In a year with an infamous cyberpunk game, Ghostrunner is the one that might have slipped through the cracks. This intense action title mixes the first-person free-running of Mirror’s Edge with the super-fast sword combat of any ninja game you’d care to mention. Mix in a dash of sci-fi dystopia and you’re all set—just make sure your PC can handle it at a high framerate.
A more somber take on the recent pixelated management genre, Graveyard Keeper mixes elements of Stardew Valley with dungeon crawlers and a healthy dose of cynicism. You’re a medieval crypt keeper tasked with managing the business of mortal remains. Don’t let the cutesy graphics fool you: This one isn’t for the squeamish.
A top-down hack-and-slash dungeon crawler with a mythical Greek setting, Hades picked up multiple Game of the Year awards for its incredible artistry and innovative structure. While it starts simple and seems a little short, you’ll come back again and again for the unfolding story and dialogue that’s better than most shows on TV.
Nietzsche warned about the dangers of hunting monsters. Hunt: Showdown is his abyssal sentiment distilled into FPS form, as players stalk through 19th-century Lousiana in search of both shambling horrors and other players. Collect the bounty on the map’s boss monster, if you can get there before the other hunters finish you off.
What if Dark Souls was set in the Star Wars universe? If it was, you’d get this game exactly. While it’s a little short and the sprawling maps might be frustrating for some, the razor-sharp lightsaber combat and exploration of a galaxy far, far away will thrill fans of the movies. For other Star Wars discounts, check out Star Wars: Squadrons.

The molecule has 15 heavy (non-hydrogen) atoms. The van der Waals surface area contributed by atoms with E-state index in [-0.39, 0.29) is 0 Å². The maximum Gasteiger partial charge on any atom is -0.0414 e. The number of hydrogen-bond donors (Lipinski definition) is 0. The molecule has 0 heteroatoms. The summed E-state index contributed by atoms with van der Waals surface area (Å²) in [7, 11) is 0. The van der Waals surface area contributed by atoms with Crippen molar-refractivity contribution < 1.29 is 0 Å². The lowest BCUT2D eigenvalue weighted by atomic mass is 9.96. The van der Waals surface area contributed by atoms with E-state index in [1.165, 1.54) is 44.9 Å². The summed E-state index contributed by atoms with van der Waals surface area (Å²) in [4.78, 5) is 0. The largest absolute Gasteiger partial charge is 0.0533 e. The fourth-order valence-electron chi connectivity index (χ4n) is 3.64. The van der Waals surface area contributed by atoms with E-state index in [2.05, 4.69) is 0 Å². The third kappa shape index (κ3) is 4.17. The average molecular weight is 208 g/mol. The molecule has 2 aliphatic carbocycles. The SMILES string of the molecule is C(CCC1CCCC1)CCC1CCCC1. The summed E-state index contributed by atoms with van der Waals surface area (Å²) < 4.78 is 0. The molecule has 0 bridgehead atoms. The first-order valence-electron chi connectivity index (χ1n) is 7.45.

Get Over Here and check out the latest and goriest entry in the legendary 2D fighting series. While MK11 doesn’t explore anything particularly new for a 2D fighter, its shamelessly visceral showmanship will thrill fans of the original while serving up surprisingly technical combat. Pick up some DLC if you want guest fighters like Terminator, Robocop, and Rambo.
It might be unfair to call The Outer Worlds “Fallout in space,” but it’s pretty clear that’s what New Vegas developers Obsidian were going for. If you prefer your modern 3D shooter-RPGs with a dash of Gilded Age anti-capitalist commentary, you’ll be in role-playing heaven with this one.
The 14th century wasn’t a great time for continental Europe, but it’s the perfect setting for a horror game, especially if you get squeamish around rats. Guide protagonist Amicia through a series of stealth-based levels and puzzles as you explore a world ravaged by the Black Plague.
If you loved Borderlands but wish it had a little more Dark Souls flavor, this game’s for you. Grab two buddies for a looter-shooter that’s high on difficulty, tasking players to make it through a world ravaged by an interdimensional horror.
Capcom’s classic survival-horror game has been given a gorgeous coat of paint. Relive the original PlayStation classic with full 3D environments and new voice acting and animation. If you get through RE2 and still crave more, Resident Evil 3 and its iconic Nemesis enemy have been given the same remake treatment.
Here’s another game that’s not for those who have musophobia (the fear of rats). But unlike A Plague’s Tale, Vermintide 2 gives you an arsenal of weapons to take down an army of rat-men — this is the Warhammer universe, after all. Grab a few friends for co-op first-person slaying for the best results.
Building on the excellent 2012 reboot of the classic strategy franchise, XCOM 2 is the rare sequel that asks, “What if you lost the first game?” Take control of a rag-tag group of rebels on an alien-occupied Earth, building up equipment and combat prowess through turn-based battles. But beware: The enemy is getting stronger, too.
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Michael is a former graphic designer who's been building and tweaking desktop computers for longer than he cares to admit. His interests include folk music, football, science fiction, and salsa verde, in no particular order.